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The 20 greatest Motorhead songs – as voted by you

Here's the ultimate fan-led Motörhead playlist

To celebrate the long and storied life of Lemmy, we asked you to nominate your favourite Motörhead song of all time.

It could be any song from the band's 22 studio album output – from their classic 1977 self-titled debut to their final release, Bad Magic, which was made available this summer. We also allowed the band's Killed By Death single from their 1984 collection, No Remorse, because it would be stupid to exclude the song on a small technicality. 

Here then, are the 20 greatest Motörhead songs – as voted by you.

20. LOST WOMAN BLUES (Aftershock, 2013)
One for all those who believe Motörhead were always one dimensional, only about being aggressive and raw. This is a slow moving, smokin' blues song, one that allows Lemmy to display a wider range of his vocal repertoire. The laidback feel is deceptive, because Phil Campbell's guitar approach is still intense, without the need to fill every nanosecond with a powerchord. Yes, the lyrics come from the clichéd end of the blues – lonesome man bemoans the woman who cheated on him – but there's a sly, wry humour at work.

**19. DANCING ON YOUR GRAVE (Another Perfect Day, 1983)
**Another Perfect Day is an album often decried by purists, because Brian Robertson came in to replace Fast Eddie and brought a more virtuosi approach. But when you now listen to Dancing On Your Grave, the charms of the music rage through. The clarity of the production and the musical arrangement mean this is as close as the band ever got to – ulp! – AOR. But the way Robertson weaves his magic around Lemmy's snarling bass lines and Philthy's yelping drum attack is stunning,. The song is an attack on those who put money ahead of integrity, delivered with that customary Lemmy snear. Brilliant.

18. IRON HORSE/BORN TO LOSE (Motörhead, 1977)
From the self-titled album that first brought Motörhead to everyone's attention. And this track was a crucial reason why both metalheads and punks alike immediately fell under their swell. It's about the idealism of the open road. Just one man and his machine, riding forever into the sunset. The ultimate relationship. The performance is primitive and stripped bare, but that's what made it all wotk. As an almost world weary Lemmy raises his the spectre of lost dreams, yet never loses touch with the idealism of the underlying emotion. And it's all done with a sense of live thrill.

17. THE HAMMER (Ace Of Spades, 1980)
It became tradition for Lemmy to end every Motörhead show with the declaration that, “We are Motörhead and we play rock'n'roll”. A song like this makes clear exactly what he meant. This tucks right down into that Chuck Berry groove, being so simple that anyone seemingly can play it. But no-one did this sort of thing better. On the surface, it's about serial killer who violently targets women. But underlying the sentiment is perhaps something a little closer to home, as Lemmy warns of those sinister individuals in positions of power who will mislead you into torment.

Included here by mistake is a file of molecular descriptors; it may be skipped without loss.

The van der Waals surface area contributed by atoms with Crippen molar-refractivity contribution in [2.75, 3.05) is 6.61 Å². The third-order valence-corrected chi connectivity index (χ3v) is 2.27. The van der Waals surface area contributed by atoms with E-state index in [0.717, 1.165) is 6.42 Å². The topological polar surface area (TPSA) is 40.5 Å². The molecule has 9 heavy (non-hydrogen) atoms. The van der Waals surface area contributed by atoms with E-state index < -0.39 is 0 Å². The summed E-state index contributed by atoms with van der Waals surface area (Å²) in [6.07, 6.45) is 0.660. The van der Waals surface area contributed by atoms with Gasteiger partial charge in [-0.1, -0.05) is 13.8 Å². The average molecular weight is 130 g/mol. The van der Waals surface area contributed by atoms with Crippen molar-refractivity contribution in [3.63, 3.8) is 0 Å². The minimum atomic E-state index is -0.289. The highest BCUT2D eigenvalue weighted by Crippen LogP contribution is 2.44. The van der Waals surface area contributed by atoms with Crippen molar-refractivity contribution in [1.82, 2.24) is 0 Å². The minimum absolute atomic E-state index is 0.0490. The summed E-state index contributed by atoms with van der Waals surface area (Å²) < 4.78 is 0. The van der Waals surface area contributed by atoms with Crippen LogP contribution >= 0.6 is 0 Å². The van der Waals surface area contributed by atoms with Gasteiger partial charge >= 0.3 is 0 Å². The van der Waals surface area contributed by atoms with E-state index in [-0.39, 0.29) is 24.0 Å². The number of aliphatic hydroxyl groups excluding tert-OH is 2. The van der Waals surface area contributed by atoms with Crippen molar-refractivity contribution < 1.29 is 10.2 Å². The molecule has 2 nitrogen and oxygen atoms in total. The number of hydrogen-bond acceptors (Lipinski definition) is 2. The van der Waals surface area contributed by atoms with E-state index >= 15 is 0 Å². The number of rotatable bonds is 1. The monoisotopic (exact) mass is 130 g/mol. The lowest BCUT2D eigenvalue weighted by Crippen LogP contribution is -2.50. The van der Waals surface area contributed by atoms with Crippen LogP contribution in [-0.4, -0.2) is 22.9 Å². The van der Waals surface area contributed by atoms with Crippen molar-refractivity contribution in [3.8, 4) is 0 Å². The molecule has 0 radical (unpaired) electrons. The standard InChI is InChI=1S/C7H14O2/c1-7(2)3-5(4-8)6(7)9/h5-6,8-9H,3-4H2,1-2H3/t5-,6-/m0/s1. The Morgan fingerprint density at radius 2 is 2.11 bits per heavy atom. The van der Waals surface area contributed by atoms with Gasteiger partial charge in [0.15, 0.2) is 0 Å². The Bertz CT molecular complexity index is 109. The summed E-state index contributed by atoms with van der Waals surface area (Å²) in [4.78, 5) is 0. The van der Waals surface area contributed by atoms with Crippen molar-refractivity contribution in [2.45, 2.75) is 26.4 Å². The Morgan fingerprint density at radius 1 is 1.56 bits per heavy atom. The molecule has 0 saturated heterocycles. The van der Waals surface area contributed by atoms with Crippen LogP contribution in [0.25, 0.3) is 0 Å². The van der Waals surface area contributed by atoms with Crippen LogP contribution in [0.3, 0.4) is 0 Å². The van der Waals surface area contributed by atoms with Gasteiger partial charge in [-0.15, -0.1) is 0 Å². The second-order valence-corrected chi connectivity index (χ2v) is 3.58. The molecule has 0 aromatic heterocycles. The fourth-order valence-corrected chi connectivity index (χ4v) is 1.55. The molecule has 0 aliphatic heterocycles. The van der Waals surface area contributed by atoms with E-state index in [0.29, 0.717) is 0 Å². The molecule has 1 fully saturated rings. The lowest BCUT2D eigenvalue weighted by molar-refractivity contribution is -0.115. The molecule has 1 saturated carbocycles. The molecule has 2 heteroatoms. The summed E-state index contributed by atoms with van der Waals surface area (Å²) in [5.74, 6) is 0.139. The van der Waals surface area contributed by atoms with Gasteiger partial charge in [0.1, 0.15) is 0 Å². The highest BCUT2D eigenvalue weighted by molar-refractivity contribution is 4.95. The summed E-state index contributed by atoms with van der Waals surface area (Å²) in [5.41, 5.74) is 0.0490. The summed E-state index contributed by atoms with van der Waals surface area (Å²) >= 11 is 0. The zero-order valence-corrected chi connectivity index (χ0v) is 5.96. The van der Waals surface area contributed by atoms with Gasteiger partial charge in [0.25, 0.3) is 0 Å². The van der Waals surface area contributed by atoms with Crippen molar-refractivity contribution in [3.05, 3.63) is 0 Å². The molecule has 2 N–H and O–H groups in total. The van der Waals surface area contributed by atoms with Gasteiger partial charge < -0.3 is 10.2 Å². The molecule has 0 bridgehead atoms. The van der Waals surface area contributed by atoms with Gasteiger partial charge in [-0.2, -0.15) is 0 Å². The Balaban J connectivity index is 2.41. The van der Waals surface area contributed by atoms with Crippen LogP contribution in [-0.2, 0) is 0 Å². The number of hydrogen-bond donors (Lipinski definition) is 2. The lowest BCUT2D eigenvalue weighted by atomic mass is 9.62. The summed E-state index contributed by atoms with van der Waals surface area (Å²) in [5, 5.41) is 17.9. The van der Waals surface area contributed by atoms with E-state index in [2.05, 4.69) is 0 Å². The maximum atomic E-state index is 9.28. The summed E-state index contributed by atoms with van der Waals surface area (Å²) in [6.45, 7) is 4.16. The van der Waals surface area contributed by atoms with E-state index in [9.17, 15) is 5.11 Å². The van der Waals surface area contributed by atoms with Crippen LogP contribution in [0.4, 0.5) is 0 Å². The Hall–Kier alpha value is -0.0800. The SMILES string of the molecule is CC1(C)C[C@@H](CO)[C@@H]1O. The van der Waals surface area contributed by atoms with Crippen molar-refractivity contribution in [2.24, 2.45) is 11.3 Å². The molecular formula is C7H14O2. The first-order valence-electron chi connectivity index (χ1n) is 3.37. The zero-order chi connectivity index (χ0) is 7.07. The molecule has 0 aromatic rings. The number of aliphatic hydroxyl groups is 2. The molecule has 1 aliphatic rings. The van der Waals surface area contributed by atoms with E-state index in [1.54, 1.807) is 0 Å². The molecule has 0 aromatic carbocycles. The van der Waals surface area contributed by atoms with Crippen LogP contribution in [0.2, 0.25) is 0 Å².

16. IRON FIST (Iron Fist, 1982)
This has the distinction of being the last single ever released by the Lemmy/Fast Eddie/Philthy Phil line-up, and it bristles with all the seeping energy for which the trio had become renowned. A couple of years earlier, Motörhead did a charity show under the pseudonym Iron Fist And The Hordes From Hell, from which this title was taken. Despite the fact that the album of the same name was regarded as a disappointment, this track is bonafide classic, raising all sorts of drug and alcohol induced spectres. There's a punchy riff and an even more devastating punch line.

And the title says it all. On the Ace Of Spades tour at Hammersmith Odeon, Lemmy cryptically dedicated the song to Kelly Johnson of Girlschool. When asked why he might have done that, all Kelly would say was, 'Ha, ha! I'm glad he never caught me. Otherwise we mightn't have this song!'.  This could have come across as a bitter, twisted song, but in fact is loaded with a sense of frivolity and tour-fuelled fun.

14. ROCK 'N' ROLL (Rock 'n' Roll, 1987)
This is essentially a paean to Lemmy's love of the genre. As he says in the lyrics, 'it satisfies my soul'. No matter what goes wrong in his life, and whoever lets him down, Lemmy knew he could turn to that one constant: rock'n'roll. And the way the song opens up is a celebration of all that's timeless and great about the music. This is a passionate, feel good track on which Lemmy delivers a vocal performance that stretches his talents right to the max. You can tell he and the rest of the band are living the sentiments, not just strumming their way through.

13. STONE DEAD FOREVER (Bomber, 1979)